The 2017 election underlined this trend, with a record nine parties clearing the five percent threshold necessary for representation in the Chamber of Deputies (there are now 11 parties represented due to further splintering during the parliamentary term). Though, five of those parties scored less than 10 percent of the vote, which left them with only a handful of MPs each.

Unsurprisingly, a parliament composed of so many small parties, ranging from the hard-left Communists to the far-right Social Democratic Party (SPD) via a colorful array of conservatives, liberals, regionalists and pirates, has often struggled to provide a coherent opposition to Prime Minister Andrej Babiš. The prime minister’s ANO movement has successfully positioned itself in the center of the political spectrum with a non-ideological populism-lite, drawing the support of older, rural voters, ex-communists, and those disillusioned with other parties from across the spectrum, establishing a seemingly unassailable command over the political landscape.

All this may be in the process of changing — for two reasons. For one, Babiš — a billionaire businessman before entering politics — has seen his popularity hit by the pandemic and a slow vaccine rollout. And two, several of the parties in the fragmented opposition entered into negotiations to form electoral alliances for the general election in October.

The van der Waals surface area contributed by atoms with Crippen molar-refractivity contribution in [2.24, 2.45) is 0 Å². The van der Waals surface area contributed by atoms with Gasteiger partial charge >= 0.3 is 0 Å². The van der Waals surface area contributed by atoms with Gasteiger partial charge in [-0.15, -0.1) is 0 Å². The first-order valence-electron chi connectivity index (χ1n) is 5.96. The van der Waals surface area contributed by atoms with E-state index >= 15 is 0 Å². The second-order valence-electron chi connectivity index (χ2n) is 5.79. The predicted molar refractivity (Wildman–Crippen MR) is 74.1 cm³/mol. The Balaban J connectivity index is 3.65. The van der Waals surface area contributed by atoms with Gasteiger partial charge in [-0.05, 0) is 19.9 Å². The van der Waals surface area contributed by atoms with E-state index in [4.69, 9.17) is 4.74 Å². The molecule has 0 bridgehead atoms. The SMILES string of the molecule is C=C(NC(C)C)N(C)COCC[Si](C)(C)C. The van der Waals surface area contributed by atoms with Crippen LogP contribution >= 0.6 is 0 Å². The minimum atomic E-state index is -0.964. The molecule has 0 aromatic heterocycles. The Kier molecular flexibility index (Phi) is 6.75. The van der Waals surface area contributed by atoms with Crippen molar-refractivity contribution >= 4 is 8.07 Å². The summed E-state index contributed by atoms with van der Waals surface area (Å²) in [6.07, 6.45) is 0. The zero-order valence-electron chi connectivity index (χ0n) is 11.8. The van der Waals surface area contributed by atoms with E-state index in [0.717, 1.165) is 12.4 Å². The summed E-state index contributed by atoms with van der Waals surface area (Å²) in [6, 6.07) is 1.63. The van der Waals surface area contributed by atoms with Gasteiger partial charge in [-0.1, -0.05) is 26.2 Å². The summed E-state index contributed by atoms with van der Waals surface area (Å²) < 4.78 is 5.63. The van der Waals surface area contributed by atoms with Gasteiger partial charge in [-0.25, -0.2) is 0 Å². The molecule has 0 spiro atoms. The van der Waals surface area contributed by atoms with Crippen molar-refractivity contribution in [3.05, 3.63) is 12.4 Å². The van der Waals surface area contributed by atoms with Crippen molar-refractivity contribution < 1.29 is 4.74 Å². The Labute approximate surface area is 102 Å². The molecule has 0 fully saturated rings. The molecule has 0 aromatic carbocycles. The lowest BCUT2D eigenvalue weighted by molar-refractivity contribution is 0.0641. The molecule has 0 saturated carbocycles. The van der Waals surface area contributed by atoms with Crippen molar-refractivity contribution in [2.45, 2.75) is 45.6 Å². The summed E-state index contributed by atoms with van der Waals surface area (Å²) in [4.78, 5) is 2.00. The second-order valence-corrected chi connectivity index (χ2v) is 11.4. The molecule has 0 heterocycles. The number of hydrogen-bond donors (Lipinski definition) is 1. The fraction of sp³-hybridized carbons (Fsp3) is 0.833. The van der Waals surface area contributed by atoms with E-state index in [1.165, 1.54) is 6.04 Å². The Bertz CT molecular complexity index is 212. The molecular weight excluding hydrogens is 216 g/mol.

The threat these alliances pose to ANO has swiftly become clear in opinion polls, with both now consistently polling over 20 percent, within a few percentage points of ANO, and Pirates and Mayors even taking the lead in a poll released in mid-February. Public support for the government’s handling of the crisis is now at 40 percent, down 12 percentage points since November, according to pollster STEM/MARK. The opposition parties have been keen to paint the government as incompetent and out-of-touch, and unwilling to accept suggestions and offers of help.

Market Pulse: It is far too early to start writing the prime minister’s political obituary, for many reasons. Firstly, the election is still eight months away. Secondly, even if the alliances manage to maintain their current favorable poll numbers, there is the issue of forming a new government; a coalition between the two blocs would include five parties. Much depends on the country’s experience of the pandemic between now and October, especially the roll-out of the vaccination program. The Czech Republic recorded the highest per capita infection rate in the world over the last week and has explored acquiring the Sputnik V vaccine even without approval by the EU’s drugs agency, the European Medicines Agency.

If events continue to go south for Babiš, we could see a race against time as Germany holds its general elections on Sept. 26. Formation of any government takes time, how long could be the decider in this market. Germany’s Angela Merkel is the early favorite to be the next European leader to leave office at 69¢, while Babiš stands at 11¢ as of 9 a.m. EST. Italy’s new prime minister, Mario Draghi, is third at 6¢ and the Netherlands, which holds an election on March 17, has Mark Rutte fourth at 5¢.

Prices at 5 a.m. EST: Which of these 10 European leaders will leave office next?
Prices at 5 a.m. EST: Will there be enough signatures by Mar. 17 for a vote on recall of Gov. Newsom?